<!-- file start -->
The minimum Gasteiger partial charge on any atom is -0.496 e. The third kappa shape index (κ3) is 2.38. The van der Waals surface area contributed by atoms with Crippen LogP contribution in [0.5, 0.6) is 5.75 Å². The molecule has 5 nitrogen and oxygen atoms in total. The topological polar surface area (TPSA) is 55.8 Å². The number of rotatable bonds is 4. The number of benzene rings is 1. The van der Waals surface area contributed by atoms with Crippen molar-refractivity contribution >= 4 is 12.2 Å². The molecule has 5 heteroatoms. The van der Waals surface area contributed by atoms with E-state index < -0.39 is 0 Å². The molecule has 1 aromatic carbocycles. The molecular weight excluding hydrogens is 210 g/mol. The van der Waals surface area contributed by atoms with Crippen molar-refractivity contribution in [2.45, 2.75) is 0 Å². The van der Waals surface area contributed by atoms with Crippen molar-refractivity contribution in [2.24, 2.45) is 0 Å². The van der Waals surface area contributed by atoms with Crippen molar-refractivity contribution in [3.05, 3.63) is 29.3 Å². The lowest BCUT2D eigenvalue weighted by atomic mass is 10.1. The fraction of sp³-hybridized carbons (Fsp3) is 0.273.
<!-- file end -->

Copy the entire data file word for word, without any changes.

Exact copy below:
The minimum Gasteiger partial charge on any atom is -0.496 e. The third kappa shape index (κ3) is 2.38. The van der Waals surface area contributed by atoms with Crippen LogP contribution in [0.5, 0.6) is 5.75 Å². The molecule has 5 nitrogen and oxygen atoms in total. The topological polar surface area (TPSA) is 55.8 Å². The number of rotatable bonds is 4. The number of benzene rings is 1. The van der Waals surface area contributed by atoms with Crippen molar-refractivity contribution >= 4 is 12.2 Å². The molecule has 5 heteroatoms. The van der Waals surface area contributed by atoms with E-state index < -0.39 is 0 Å². The molecule has 1 aromatic carbocycles. The molecular weight excluding hydrogens is 210 g/mol. The van der Waals surface area contributed by atoms with Crippen molar-refractivity contribution in [2.45, 2.75) is 0 Å². The van der Waals surface area contributed by atoms with Crippen molar-refractivity contribution in [2.24, 2.45) is 0 Å². The van der Waals surface area contributed by atoms with Crippen molar-refractivity contribution in [3.05, 3.63) is 29.3 Å². The lowest BCUT2D eigenvalue weighted by atomic mass is 10.1. The fraction of sp³-hybridized carbons (Fsp3) is 0.273.